- “If you’re bored with life – you don’t get up every morning with a burning desire to do things – you don’t have enough goals.” – Lou Holtz
- “Living without an aim is like sailing without a compass.” – Dumas
- “When it is obvious that the goals cannot be reached, don’t adjust the goals, adjust the action steps.” – Confucius
- “You can achieve anything you want in life if you have the courage to dream it, the intelligence to make a realistic plan, and the will to see that plan through to the end.” – Sidney A. Friedman
- “There is always a step small enough from where we are to get us to where we want to be. If we take that small step, there’s always another we can take, and eventually, a goal thought to be too far to reach becomes achievable.” – Ellen Langer
Take What You Need
Learning Objective: To help students see the importance of setting goals
Materials: Roll of toilet paper
- Gather students into a circle either on the floor, in chairs, or by arranging their desks.
- Don’t say anything, just take out a roll of toilet paper, tear off a length with about 10 squares, hand the roll of toilet paper to the student sitting next to you, and just say, “Take what you need.”
- Let each student take as much or as little as they want, then pass it to the next student.
- When everyone has had a turn, tell them that for each square of toilet paper they have taken, they will now share specific goals that they have for the class this school year or future plans.
- Demonstrate the type of information you’d like them to share by modeling – you go first.
Process and Reflection:
- What did you think this activity would be about?
- What did you learn about your classmates?
- Was it hard for anyone to come up with enough information particularly if you took a bunch of squares? What made this activity a challenge for you?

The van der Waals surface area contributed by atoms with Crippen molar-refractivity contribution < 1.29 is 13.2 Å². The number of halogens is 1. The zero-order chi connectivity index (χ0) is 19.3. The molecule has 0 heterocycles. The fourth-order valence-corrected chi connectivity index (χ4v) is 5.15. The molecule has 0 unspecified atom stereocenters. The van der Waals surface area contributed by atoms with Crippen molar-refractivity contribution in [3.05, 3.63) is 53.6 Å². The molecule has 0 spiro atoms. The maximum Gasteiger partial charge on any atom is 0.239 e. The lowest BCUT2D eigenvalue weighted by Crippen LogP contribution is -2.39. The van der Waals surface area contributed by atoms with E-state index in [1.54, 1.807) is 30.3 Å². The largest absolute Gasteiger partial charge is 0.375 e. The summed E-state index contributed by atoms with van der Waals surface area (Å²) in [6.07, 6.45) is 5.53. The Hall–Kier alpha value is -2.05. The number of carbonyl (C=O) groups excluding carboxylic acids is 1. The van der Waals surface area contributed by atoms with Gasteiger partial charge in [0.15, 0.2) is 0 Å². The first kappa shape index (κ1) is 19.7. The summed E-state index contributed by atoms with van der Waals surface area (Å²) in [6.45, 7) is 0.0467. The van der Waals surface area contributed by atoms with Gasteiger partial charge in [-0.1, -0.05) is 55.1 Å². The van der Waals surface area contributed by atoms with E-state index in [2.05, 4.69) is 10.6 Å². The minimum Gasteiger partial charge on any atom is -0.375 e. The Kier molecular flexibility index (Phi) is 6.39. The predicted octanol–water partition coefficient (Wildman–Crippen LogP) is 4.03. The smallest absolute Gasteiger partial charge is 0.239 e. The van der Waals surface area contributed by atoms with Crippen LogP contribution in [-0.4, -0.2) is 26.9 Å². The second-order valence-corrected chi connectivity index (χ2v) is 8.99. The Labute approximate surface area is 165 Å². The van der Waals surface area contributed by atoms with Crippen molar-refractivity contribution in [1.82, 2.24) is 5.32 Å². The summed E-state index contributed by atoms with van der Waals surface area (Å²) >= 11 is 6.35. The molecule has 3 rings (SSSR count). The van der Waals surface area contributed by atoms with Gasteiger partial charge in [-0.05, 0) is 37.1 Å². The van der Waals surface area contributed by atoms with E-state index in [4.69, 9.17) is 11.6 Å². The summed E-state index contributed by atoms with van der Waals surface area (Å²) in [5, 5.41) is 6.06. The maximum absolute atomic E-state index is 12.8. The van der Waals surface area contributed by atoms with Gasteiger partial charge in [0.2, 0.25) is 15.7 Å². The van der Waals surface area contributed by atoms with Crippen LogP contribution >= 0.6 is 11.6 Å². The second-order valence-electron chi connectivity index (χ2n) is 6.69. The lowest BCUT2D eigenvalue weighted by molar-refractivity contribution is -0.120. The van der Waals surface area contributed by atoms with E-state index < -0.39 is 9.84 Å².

- What does this activity have to do with what you hope to accomplish this school year?
- Why is it important for the students in our class to set goals?
- What would be the benefits associated with having goals?
- Explain the process you will use to help meet the goals you have set. What do you think makes this process effective?
Learning Objective: To encourage students to reflect upon character traits and to focus on striving for improvement
Materials: Sentence strips; worksheet
- In groups of three, have students define a specific character trait.
- Have each group write their definition on a sentence strip.
- Display the sentence strips on the classroom wall or bulletin board.
- Refer to the definitions periodically as part of an academic lesson. Students can also be asked for examples of the behavior they have noticed in their own lives (personal, in classes, in their studies) or in the world: TV, politics, social media, movies).
- Have students complete the worksheet and keep it as an assessment of progress on the goal.
Process and Reflection:
- What is the benefit of setting goals?
- How can we establish goals related to values, non–cognitive skills, or character traits?
- Did you find this activity a challenge? If so, what made it challenging for you as a student?
- Can you identify all of the ways you can measure results?
- By completing this activity, what can be direct benefits for you as a student?
- If you have done this on a regular basis in our class, what have you noticed over time?
- The cynic may say that it makes no sense to try and work on changing one’s behavior because all that counts in our school is academics? Agree or disagree? Explain your position.
- How could this activity be helpful for all students in our school?
Life Highlights Game
Learning Objective: To understand what is important in one’s life and what it takes to make dreams a reality
- Begin by asking students to close their eyes for one minute and consider the best moments of their lives. This can include moments they’ve had alone or those they’ve shared with family or friends. These moments can pertain to success in the classroom or an extracurricular activity, community involvement, personal revelations, or exciting life adventures.
- After the students have had a moment to run through highlights of their lives, inform them that their search for highlights is about to be narrowed.
- Keeping their eyes closed, ask students to take a moment to decide what 60 seconds of their life they would want to relive if they were given the opportunity.
- Pair students and have them share what if they chose as highlights and explain why they chose what they did.
- Have pairs identify what they can do now to create additional life-changing experiences.